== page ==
What Is Genetic Engineering Used For?

People are always looking for the next big way to make life better. It’s what’s driven people to invent creations that have changed the course of human history, like cars and airplanes.

While some people dream big with their inventions, other people have dreams that will also change the world, but on microscopic levels.

Those are the people who came up with genetic engineering, which has made its rounds in the news since its creation. It can be a helpful but controversial form of engineering, depending on how it’s used and who uses it.

Read on to learn more about what genetic engineering is used for and why it’s something that grows more complex as time goes on.

What It Is

Genetic engineering is when the DNA of an organism is directly manipulated to create a phenotype that wouldn’t normally occur in nature.

It’s also known as genetic modification because it deals so heavily with an organism’s genome. This engineering changes, deletes or duplicates a base pair of genes to achieve a specific goal.

Genetic engineers have also extracted DNA from an organism and combined it with DNA from a separate organism.

How It Changes Agriculture

Food is one of the most important resources for humans, which is why people are always trying to improve agricultural systems.

Genetic engineering is one of the ways people do this. They combine certain genes from wild and crop plants to get the desired trait. This trait can be a number of things, depending on the crop that’s been genetically altered.

Some crops are engineered to have a higher nutritional value. That makes the food better to eat, which creates a higher profit margin for the production company.

Crops may also be genetically engineered to tolerate herbicides better. More powerful herbicides take care of pest infestations and weeds easier, so no plants are lost before they’re harvested.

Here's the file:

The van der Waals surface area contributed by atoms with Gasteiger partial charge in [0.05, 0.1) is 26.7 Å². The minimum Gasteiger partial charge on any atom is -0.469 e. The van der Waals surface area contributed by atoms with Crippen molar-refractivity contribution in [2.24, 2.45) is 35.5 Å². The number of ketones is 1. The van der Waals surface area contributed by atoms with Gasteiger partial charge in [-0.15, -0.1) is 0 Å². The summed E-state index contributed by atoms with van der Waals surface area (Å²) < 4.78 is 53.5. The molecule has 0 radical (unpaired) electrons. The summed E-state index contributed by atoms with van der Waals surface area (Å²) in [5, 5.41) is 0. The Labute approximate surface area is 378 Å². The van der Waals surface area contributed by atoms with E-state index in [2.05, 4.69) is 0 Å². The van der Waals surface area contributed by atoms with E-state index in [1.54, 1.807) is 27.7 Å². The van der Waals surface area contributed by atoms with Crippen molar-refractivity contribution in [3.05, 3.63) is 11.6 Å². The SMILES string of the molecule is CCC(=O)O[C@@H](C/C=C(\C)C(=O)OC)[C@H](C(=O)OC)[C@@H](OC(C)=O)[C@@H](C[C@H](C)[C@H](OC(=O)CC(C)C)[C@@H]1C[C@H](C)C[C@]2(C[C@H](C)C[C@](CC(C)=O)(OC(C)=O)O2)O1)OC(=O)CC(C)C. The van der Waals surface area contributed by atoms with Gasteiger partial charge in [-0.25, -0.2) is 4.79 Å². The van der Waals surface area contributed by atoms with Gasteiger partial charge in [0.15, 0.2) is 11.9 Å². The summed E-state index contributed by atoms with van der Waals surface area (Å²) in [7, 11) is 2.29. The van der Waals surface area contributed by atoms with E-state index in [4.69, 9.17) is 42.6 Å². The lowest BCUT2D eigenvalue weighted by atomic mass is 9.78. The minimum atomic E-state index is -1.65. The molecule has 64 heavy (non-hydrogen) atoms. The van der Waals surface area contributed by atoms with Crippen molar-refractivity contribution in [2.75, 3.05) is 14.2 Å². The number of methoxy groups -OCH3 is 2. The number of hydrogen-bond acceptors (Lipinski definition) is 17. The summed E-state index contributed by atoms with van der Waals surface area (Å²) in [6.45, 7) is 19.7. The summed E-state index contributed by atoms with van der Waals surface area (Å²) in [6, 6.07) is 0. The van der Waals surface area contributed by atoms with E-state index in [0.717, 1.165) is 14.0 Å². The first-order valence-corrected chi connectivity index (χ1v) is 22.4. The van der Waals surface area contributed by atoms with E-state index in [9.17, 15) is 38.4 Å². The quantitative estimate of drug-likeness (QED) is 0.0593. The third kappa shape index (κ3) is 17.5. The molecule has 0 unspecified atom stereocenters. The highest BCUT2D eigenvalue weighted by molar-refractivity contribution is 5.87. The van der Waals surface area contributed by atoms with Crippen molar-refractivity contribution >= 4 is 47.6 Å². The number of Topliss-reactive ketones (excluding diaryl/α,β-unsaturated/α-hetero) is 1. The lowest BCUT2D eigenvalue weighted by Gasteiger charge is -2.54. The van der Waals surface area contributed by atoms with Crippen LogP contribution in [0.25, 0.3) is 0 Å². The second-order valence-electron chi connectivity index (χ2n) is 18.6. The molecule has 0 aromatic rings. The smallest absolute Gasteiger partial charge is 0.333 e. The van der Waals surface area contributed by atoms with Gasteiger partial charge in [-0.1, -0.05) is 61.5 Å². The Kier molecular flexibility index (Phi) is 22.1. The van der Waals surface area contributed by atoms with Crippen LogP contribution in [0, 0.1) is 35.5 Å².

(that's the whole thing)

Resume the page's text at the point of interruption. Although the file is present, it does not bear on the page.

People sometimes get concerned about changing the DNA of crops, because they view it as eating something that’s unnatural. However, studies have shown that genetically altered crops do not pose any risk to those who eat them.

Why It Matters for Medicine

The world of medicine has also been touched by genetic engineering. Insulin was one of the first products that genetic engineering improved, back in the 1980s.

People with diabetes used to get their insulin injections from pig or cow pancreases, but genetic engineering of human insulin resulted in Humulin. It was the first marketable product that had been genetically altered, lasting longer than animal insulin and having a slower onset of action.

Couples using IVF treatment have also seen success with genetic engineering. Slight genetic modifications increase the success rate of embryos after freezing. This doesn’t change the DNA that the fertilized embryo would use to grow into a baby. Instead, it makes the embryo more likely to be implanted and fertilized successfully.

Some people are more concerned about genetic engineering in medicine and biology than anywhere else. Although genetic engineering may one day end diseases that currently have no cure, people worry that it could lead to humans being created in labs with certain advantages.

A person being born with genes that make them a faster runner to one day compete in the Olympics would be an example of this kind of concern. Although scientists don’t believe that kind of genetic altering would be legal if it were possible, it’s something that’s studied and talked about.

How It May Evolve

Genetic engineering is currently used in the fields of medicine and agriculture to improve the quality of life for people around the world, but what does its future look like?

Whether or not it’s controversial, scientists will continue to use genetic engineering to the advantage of the human race. Today that means that things like crops and human fertility improve, but one day it could mean so much more.

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